I agree, although I could have done with more cuts. I think it could have been a little more streamlined.

Hattie

Yes. It’s kind of difficult for me to remember all the distinct wallpaper description moments. They’re critical, and beautifully written and pretty impressively delivered but there may have been one or two too many.

Goldie

I think so, too, and I could have lost a little description of the house. It reads well, but that’s a lot on an actress to deliver, especially with a lot of specific, outdated language. Besides, it’s more about how she feels about them than what the house is specifically like

Hattie

The only reason I’d be sad to see those go is because she’s so lovely in those moments and there’s this terrible wistfulness. She’s a person, she has things that she hopes for.

Goldie

Oh, I see what you’re saying. That’s a very good point. They do kind of ground her.

Hattie

You’re left thinking, “Damn, just let her sleep in the room downstairs. It sounds very nice!” It was funny, too, this play. The whole thing has this wonderful macabre humour and they didn’t lose it.

Goldie

You’re right. It was just the right tone for it. And the house was part of that. Something about it’s being a tourist attraction makes it self referential. It’s a space in which to reflect on history, not live it.

Hattie

Question for you on period dramas: do they give audience members a safe distance from upsetting things? Was there anyone in that room who walked out saying, “Oh sure, life for the ladies was bad in the 18whatsits but TODAYYYY no one is locked in an attic.” And is that person just a lost cause anyway?

Goldie

I guess it depends who the show is for. I like to think that it’s for me, as things so rarely are. I like the feeling of my foremothers reaching across time being like, yes, this shit is fucked up, I get it, you’re not alone. A feeling I imagine dudes get when they see Macbeth or whatever. (And by whatever, I mean anything.) It feels good to have a legacy to reflect on, which they get all the time. And if it’s not for me, I don’t really care if they have to sit there being like “what’s the point of this, why is this important?”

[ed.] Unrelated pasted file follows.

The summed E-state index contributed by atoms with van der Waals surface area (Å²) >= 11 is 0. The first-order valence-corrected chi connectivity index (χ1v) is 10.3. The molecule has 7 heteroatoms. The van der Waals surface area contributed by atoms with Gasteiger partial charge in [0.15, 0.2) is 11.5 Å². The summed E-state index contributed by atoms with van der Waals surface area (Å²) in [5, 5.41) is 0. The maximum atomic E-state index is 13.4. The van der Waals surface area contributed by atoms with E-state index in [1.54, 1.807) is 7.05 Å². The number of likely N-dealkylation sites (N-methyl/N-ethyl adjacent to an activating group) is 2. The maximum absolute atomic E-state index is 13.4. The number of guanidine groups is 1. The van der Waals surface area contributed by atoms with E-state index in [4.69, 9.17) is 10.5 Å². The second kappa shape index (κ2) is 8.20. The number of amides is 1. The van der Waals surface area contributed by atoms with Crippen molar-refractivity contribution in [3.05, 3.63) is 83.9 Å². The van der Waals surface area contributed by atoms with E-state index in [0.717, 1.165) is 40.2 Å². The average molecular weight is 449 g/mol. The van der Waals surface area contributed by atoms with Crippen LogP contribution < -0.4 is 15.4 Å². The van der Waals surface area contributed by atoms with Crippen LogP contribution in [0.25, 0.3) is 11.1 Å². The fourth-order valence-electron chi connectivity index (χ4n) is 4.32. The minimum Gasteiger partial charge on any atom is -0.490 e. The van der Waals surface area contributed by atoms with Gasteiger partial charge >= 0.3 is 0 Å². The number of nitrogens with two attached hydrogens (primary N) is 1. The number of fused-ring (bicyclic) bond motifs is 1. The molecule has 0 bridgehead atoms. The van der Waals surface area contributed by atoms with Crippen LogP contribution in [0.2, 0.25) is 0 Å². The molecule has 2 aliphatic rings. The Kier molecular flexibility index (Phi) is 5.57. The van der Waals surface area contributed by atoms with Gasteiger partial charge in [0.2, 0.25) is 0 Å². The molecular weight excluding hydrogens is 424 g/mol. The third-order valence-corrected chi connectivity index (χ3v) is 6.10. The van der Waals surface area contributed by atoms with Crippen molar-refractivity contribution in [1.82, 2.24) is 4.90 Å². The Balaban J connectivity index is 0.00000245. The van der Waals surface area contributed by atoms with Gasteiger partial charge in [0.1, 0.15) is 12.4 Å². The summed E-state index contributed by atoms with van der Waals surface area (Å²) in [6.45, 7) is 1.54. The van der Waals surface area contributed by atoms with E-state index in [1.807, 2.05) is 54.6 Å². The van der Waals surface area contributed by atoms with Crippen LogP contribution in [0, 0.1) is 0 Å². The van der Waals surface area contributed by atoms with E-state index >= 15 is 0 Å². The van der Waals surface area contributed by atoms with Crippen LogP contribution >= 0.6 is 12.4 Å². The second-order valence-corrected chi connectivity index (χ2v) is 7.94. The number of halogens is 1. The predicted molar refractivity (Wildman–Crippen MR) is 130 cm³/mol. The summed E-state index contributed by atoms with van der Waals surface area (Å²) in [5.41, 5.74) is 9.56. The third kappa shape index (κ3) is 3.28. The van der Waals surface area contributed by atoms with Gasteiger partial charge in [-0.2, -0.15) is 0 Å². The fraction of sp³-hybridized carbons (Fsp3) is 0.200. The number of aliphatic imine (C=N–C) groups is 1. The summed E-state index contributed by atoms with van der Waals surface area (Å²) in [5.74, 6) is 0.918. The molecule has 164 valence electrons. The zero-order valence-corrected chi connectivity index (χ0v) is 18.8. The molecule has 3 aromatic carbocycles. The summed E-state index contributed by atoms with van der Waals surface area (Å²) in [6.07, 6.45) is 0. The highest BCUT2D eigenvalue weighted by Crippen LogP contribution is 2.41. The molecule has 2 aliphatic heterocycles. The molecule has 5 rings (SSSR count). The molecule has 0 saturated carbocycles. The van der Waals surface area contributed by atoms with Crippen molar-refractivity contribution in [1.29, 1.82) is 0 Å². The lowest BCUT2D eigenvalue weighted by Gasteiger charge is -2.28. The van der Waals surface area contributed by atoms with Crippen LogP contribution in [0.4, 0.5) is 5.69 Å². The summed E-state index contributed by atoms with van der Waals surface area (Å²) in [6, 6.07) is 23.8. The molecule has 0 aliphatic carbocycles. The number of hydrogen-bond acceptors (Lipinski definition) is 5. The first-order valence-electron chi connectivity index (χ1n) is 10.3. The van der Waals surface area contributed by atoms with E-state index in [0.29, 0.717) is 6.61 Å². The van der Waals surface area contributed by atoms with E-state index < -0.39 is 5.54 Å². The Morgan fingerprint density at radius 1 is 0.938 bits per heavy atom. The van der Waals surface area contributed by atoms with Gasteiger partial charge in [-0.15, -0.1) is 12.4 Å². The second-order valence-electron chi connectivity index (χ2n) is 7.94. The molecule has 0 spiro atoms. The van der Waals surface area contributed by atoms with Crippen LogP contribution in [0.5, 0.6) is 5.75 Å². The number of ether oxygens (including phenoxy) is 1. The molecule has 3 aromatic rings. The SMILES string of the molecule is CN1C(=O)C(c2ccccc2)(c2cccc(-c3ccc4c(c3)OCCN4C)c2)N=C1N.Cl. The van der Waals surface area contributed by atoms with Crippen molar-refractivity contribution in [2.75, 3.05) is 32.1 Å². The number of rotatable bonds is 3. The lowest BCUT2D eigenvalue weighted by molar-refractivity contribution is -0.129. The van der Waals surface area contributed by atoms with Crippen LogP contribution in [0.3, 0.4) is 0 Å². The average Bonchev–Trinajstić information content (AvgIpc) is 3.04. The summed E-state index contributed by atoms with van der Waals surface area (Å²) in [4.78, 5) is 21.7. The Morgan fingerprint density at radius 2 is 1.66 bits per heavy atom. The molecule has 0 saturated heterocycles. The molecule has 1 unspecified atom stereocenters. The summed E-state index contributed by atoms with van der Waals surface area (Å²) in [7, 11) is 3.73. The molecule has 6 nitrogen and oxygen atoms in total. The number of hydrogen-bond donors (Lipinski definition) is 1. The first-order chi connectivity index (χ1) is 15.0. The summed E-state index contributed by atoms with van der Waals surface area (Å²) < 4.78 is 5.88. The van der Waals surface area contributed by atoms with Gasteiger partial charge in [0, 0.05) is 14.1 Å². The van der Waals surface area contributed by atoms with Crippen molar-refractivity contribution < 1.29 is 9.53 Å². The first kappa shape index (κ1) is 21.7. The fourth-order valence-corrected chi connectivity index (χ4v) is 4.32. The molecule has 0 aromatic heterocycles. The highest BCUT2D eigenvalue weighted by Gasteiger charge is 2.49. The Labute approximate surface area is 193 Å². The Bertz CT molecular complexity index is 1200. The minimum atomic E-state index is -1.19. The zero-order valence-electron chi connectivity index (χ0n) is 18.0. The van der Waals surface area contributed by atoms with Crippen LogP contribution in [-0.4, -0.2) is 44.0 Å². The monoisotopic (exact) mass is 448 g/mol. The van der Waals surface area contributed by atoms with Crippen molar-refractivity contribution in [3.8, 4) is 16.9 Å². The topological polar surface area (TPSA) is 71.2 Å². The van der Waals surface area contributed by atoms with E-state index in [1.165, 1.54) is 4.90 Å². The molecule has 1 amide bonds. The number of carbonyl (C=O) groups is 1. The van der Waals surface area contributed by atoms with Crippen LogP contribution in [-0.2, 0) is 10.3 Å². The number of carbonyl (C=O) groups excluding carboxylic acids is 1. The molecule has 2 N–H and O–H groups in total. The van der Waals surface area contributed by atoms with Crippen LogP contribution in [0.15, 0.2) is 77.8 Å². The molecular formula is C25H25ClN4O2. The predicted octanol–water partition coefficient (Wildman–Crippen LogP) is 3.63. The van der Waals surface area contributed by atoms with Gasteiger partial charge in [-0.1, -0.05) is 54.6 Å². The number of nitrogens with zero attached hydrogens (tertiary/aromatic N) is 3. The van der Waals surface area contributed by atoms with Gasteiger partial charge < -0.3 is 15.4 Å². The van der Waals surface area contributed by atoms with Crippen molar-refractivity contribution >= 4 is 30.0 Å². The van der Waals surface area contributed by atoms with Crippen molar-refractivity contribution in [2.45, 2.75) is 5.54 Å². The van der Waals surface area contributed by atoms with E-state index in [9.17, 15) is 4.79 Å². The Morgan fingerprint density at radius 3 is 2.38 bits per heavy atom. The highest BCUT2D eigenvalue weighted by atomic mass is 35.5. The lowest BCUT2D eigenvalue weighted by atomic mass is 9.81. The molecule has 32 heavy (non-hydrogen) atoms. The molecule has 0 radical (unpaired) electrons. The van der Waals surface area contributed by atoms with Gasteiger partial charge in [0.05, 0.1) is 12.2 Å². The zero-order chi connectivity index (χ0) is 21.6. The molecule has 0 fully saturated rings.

Hattie

I like this a lot. I think I am so used to feeling alienated that even when I see a thing that is for me, and I viscerally enjoy that communion, I start worrying about the people who won’t get it. The people things are normally for. Just…. otherhood problems.

Goldie

Worrying about dudes.

Hattie

And ladies.

Goldie

What ladies?

Hattie

Ladies who “don’t need feminism”…you know.   

Goldie

Oh! Those ladies.

Hattie

Yep! The happy non-others. Wherever they may be. Did Josh Hitchens pick the play? I just realized I assumed he adapted it, but I don’t actually know. To your earlier point it just feels so timely. And I’ve been feeling a little let down by the art I’ve consumed lately and whose voice is actually coming out on stage. This show was a nice antidote.

Goldie

Yes. Do you want to talk about the performance? Jennifer Summerfield is really compelling, although I only saw her when she stood in various beautiful pools of light.

Hattie

So very compelling. I had the benefit of her full face which was excellent. There were moments I’d like to talk about lighting-wise that were ambitious and great tonally but maybe weren’t all they could have been, but I’m imagining that was budget and space related too. Her principal spot was sitting in a chair (invisible to you), lit by the most amazing contemporary orb lamp which she “adjusted.”